Chinchilla Lutheran Church reflect on the past 50 years
IT WAS an extremely blustery and windy day on September 14, 1969, making the flight for Meg Noack and her father Sir Joh Bjelke-Petersen from Kingaroy to Chinchilla a very bumpy ride.
Fifty years ago, the Chinchilla Lutheran Church was dedicated and a foundation stone was unveiled by the honourable Mr Bjelke-Petersen in the name of the Holy Trinity.
Mrs Noack was in attendance with her father on that day and she said it was quite special to come with her dad because he was trying to teach her tofly an aeroplane, so the trip from Kingaroy to Chinchilla was the ideal way she could at least watch him in action.
"I particularly remember the flyover and Dad encouraging me to look at landmarks on the ground, look at the map and look at the roads," she said.
"So I did a little map reading on the way."
People often ask her what she can remember about the day but she finds it hard to put into words
"It was more feeling and emotions," she said.
" I remember when we pulled up and I went 'wow that's the church, that's really modern'. The steep roof and the line of building. I remember particularly the assembly and the dedication plaque at the front.
"However what I remember the most was the church being full of people and the singing being magnificent.
"There are the things that touch your heart and you remember."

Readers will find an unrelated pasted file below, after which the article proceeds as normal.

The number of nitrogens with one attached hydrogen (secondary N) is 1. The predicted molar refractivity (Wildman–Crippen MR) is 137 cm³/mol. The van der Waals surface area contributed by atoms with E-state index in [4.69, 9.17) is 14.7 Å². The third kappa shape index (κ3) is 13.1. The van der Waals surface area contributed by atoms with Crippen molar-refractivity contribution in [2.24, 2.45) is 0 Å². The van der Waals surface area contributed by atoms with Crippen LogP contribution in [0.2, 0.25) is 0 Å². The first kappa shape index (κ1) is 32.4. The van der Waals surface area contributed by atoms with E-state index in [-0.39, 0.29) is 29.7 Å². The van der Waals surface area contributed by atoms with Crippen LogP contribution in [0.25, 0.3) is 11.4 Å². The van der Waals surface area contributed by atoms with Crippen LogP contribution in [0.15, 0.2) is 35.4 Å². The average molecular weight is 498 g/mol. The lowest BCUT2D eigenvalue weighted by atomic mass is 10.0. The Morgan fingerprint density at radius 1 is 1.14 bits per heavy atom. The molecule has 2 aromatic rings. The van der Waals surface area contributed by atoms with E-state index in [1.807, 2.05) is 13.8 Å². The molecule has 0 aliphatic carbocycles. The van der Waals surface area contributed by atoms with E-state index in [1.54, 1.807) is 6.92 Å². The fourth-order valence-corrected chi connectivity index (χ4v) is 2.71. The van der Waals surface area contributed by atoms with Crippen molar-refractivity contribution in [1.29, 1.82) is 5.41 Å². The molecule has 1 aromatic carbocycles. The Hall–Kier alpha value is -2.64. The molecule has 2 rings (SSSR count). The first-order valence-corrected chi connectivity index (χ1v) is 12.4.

The church held its 50th anniversary service on Sunday, celebrating the past but more importantly looking to the future.
It was run very similarly to how the service went 50 years ago, with the service beginning under the awning.
Instead of her husband opening the door to the church like he did 50 years ago, Val Sims had the honour of doing the deed this time.
One big difference about the two days though, was that this time there was no fire.
Herb Kleidon, one of the oldest members still around, was one of the ushers at the opening.
"I remember the fireman came in about six minutes and they had to break all those nice windows to get the hose through to put it out," he said.
Mr Kleidon also remembers putting the bell up that rings before every service and the fact that he and this brother Stan are the only two men in the congregation who have been up to the peak of the church, which stands about 52ft high at the front and 34ft at the rear.
"I climbed the roof to put the boards on because they painted them originally," he said.
"I held onto a rope and every time you pushed the drill all the momentum would go along this rope and you would fall backwards.
"In our days now, they just use a cherry picker."
Even though the ways we do things have become easier, the struggles of drought and depression are still the same.
However the church is looking froward to helping in these situations for thenext 50 years and beyond.